Multiple DirectAccess servers can be deployed in a load-balanced cluster to eliminate single crucial points of failure and to provide scalability for the remote access solution. Load balancing can be enabled using the integrated Windows Network Load Balancing (NLB) or an external physical or virtual load balancer.
NLB Drawbacks and Limitations
NLB is often deployed because it is simple and inexpensive. However, NLB suffers from some serious drawbacks that limit its effectiveness in all but the smallest deployments. For example, NLB uses network broadcasts to communicate cluster heartbeat information. Each node in the cluster sends out a heartbeat message every second, which generates a lot of additional network traffic on the link and reduces performance as more nodes are added. Scalability is limited with NLB too, as only 8 nodes are supported, although the practical limit is 4 nodes. Further, NLB supports only round-robin connection distribution.
External Load Balancer
A better alternative is to implement a dedicated physical or virtual load balancing appliance. A purpose-built load balancer provides additional security, greater scalability (up to 32 nodes per cluster), improved performance, and fine-grained traffic control.
Migrate from NLB to ELB
It is possible to migrate to an external load balancer (ELB) after NLB has already been configured. To do this, follow the guidance provided in my latest blog post on the KEMP Technologies blog entitled “Migrating DirectAccess from NLB to KEMP LoadMaster Load Balancers”.
DirectAccess Deployment Guide for KEMP LoadMaster Load Balancers
Migrating DirectAccess from NLB to KEMP LoadMaster Load Balancers
Load Balancing DirectAccess with KEMP LoadMaster Load Balancers
DirectAccess Load Balancing Tips and Tricks Webinar with KEMP Technologies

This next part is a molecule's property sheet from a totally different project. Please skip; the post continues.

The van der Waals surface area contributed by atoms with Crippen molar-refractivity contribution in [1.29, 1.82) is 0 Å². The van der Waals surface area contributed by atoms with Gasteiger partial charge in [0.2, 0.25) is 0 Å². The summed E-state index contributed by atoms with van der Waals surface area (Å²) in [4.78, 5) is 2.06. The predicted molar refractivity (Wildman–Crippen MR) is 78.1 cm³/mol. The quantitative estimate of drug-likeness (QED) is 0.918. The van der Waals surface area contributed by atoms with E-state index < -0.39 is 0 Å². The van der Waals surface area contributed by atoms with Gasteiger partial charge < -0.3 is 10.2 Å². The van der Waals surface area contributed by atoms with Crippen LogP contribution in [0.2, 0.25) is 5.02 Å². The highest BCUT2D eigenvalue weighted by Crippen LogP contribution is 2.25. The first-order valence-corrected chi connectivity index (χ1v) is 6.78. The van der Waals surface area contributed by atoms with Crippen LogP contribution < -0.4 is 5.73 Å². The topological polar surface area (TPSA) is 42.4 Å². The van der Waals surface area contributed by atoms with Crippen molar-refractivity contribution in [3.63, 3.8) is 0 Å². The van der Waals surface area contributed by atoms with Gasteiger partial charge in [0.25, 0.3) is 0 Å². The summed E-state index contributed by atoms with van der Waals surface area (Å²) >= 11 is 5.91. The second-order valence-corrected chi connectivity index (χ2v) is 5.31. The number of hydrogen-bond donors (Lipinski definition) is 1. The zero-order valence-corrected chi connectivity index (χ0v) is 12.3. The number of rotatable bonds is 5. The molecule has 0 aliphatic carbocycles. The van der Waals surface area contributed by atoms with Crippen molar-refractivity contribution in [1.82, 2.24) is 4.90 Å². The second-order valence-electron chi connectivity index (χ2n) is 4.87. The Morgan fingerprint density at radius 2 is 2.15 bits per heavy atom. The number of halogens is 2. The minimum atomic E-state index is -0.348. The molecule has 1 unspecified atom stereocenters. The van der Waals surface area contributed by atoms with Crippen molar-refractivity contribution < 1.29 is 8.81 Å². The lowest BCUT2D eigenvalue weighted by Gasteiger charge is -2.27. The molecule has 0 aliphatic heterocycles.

DirectAccess Single NIC Load Balancing with KEMP LoadMaster Load Balancer
Configuring the KEMP LoadMaster Load Balancer for DirectAccess NLS
Enable DirectAccess Load Balancing Video
Implementing DirectAccess with Windows Server 2016 Book
Posted by Richard M. Hicks on November 17, 2016
Enabling load balancing for DirectAccess deployments is crucial for eliminating single points of failure and ensuring the highest levels of availability for the remote access solution. In addition, enabling load balancing allows DirectAccess administrators to quickly and efficiently add capacity in the event more processing power is required.
DirectAccess includes support for load balancing using integrated Windows Network Load Balancing (NLB) and external load balancers (physical or virtual). External load balancers are the recommended choice as they provide superior throughput, more granular traffic distribution, and greater visibility. External load balancers also more scalable, with support for much larger DirectAccess server clusters, up to 32 nodes. NLB is formally limited to 8 nodes, but because it operates at layer 2 in the OSI model and relies on broadcast heartbeat messages, it is effectively limited to 4 nodes.
The KEMP Technologies LoadMaster load balancer is an excellent choice for load balancing the DirectAccess workload. To learn more about configuring the LoadMaster with DirectAccess, join me for a free live webinar on Tuesday, August 16 at 10:00AM PDT where I’ll discuss DirectAccess load balancing in detail. I will also be sharing valuable tips, tricks, and best practices for load balancing DirectAccess.
Don’t miss out. Register today!
DirectAccess Load Balancing Overview
Load Balancing DirectAccess with the KEMP Loadmaster Load Balancer
Maximize your investment in Windows 10 with DirectAccess and the KEMP LoadMaster Load Balancer
KEMP LoadMaster DirectAccess Deployment Guide
Posted by Richard M. Hicks on August 9, 2016
Configuring load balancing in DirectAccess is essential for eliminating single points of failure and ensuring the highest level of availability for the solution. The process of enabling load balancing for DirectAccess can be confusing though, as it involves the reassignment of IP addresses from the first server to the virtual IP address (VIP) for the cluster.
In this video I demonstrate how to enable DirectAccess load balancing and explain in detail how IP address assignment works for both Network Load Balancing (NLB) and external load balancers (ELB).
Posted by Richard M. Hicks on June 21, 2016